The second Monday in February has been designated Clean Out Your Computer Day.
To celebrate this holiday, take a look at your computer’s desktop. If yours looks like most people’s, it’s completely covered with icons. Having a cluttered virtual desktop is as distracting as having a cluttered physical desktop.
Starting Monday, take 5 minutes each day to look at what you’ve been keeping, then start filing.
If you’re afraid you’re going to lose track of current projects, create a folder called Current Projects and load it up with all the loose files. Do the same with Archives, Client Contacts, Manuscripts, Ideas or whatever it is you’ve been collecting.
Your goal is to create a streamlined system on your desktop so you can find what you need quickly, without having to search through lots of extraneous stuff. Just as sifting through physical paper wastes time, clicking on multiple folders to find the right document is just as inefficient.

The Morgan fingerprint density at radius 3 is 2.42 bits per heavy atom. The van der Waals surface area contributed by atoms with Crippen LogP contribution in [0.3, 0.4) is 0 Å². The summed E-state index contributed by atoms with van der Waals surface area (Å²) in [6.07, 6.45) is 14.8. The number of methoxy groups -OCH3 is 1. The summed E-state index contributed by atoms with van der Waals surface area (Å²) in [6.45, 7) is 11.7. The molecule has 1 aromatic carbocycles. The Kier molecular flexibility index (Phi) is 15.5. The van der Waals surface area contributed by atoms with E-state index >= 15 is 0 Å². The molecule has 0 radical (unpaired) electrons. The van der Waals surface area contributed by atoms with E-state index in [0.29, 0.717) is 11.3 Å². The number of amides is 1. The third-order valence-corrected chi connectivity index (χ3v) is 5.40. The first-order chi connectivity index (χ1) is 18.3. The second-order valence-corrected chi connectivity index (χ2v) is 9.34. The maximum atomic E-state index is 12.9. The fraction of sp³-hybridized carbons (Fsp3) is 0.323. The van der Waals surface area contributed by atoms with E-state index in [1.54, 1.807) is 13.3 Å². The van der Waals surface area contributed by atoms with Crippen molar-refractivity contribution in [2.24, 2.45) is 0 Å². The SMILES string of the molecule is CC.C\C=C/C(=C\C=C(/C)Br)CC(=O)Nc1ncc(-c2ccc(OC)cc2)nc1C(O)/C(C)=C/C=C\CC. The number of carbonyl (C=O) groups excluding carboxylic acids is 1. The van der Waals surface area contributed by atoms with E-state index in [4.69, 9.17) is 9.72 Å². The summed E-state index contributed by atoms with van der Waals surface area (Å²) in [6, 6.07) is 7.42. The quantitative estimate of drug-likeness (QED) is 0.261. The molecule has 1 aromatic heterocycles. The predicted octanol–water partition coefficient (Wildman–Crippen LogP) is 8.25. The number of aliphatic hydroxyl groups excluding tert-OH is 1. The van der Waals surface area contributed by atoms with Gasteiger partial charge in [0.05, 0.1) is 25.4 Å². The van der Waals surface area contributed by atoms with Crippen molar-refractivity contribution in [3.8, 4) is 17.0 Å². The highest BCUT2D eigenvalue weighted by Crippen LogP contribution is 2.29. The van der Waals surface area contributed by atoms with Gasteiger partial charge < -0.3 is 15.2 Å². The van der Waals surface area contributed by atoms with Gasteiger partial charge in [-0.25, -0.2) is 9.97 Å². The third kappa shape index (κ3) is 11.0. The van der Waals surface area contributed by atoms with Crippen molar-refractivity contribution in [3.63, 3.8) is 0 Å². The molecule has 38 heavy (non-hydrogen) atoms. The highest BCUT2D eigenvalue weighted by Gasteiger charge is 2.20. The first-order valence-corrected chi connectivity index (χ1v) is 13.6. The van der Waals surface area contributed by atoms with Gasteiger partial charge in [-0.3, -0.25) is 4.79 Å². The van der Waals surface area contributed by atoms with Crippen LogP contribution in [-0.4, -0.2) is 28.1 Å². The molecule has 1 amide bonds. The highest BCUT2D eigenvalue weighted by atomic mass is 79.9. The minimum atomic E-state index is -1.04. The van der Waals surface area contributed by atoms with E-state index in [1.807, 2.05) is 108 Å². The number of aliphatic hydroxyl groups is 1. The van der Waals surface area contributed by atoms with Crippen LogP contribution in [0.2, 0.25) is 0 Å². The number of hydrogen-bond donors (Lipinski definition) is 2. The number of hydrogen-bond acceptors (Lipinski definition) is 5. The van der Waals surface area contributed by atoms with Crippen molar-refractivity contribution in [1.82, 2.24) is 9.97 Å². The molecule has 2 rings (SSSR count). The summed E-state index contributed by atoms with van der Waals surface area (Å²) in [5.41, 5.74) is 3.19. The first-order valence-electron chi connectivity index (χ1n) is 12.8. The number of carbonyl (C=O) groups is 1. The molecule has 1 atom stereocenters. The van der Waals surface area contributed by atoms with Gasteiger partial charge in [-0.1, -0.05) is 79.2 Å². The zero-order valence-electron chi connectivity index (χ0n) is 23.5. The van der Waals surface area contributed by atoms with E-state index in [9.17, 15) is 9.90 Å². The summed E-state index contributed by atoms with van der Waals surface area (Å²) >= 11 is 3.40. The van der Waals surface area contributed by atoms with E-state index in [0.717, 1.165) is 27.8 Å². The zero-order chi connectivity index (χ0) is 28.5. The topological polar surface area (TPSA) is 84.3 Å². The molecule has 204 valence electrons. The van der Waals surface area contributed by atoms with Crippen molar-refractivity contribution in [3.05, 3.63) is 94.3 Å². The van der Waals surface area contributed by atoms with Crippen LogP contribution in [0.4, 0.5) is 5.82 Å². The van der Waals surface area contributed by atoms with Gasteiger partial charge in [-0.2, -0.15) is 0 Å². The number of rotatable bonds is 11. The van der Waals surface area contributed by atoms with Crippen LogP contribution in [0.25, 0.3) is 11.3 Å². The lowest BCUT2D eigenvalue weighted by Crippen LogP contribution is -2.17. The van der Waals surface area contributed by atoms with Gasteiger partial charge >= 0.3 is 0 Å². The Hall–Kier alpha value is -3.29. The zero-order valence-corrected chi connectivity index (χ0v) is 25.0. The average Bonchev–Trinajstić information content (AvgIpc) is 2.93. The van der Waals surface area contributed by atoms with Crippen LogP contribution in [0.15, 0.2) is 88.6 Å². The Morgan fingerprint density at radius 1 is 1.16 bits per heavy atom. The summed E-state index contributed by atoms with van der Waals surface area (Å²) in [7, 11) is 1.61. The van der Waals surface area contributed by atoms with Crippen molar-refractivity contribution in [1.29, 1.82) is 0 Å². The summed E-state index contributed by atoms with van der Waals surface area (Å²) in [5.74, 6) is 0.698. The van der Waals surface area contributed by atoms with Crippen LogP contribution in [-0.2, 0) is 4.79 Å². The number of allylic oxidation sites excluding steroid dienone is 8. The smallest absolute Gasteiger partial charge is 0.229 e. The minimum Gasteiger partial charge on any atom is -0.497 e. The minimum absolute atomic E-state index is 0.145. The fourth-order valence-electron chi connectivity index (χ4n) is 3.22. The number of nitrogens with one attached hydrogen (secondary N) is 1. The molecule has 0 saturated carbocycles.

Give your documents real names, with dates, if necessary. If you must keep earlier versions, name them Chapter1 Revision1, Chapter1 Revision2, etc. or Contacts 2013-9, Contacts 2014-2, etc.
To complicate matters, many people keep multiple copies of the same document in different places. Then they amend the document, don’t remember which file it was in, and make changes to a different one. If you’re afraid you won’t remember where something is, create shortcuts of the file and put the shortcuts in different folders. Every time you click on one, you’ll actually be opening the original document.
For example, I keep the file Donation Sites MoCo in the Binders folder, but I have a Donation Sites MoCo shortcut in Presentations folder. I know that when I update Donation Sites MoCo, the changes will show up across both documents and I don’t have to duplicate my efforts.
Here is a shot of my desktop:
Your desktop doesn’t have to be as Spartan as mine. I feel most comfortable when I can see large categories and drill down to the folder for a specific file. Aim to simplify the search process, not to attain perfection.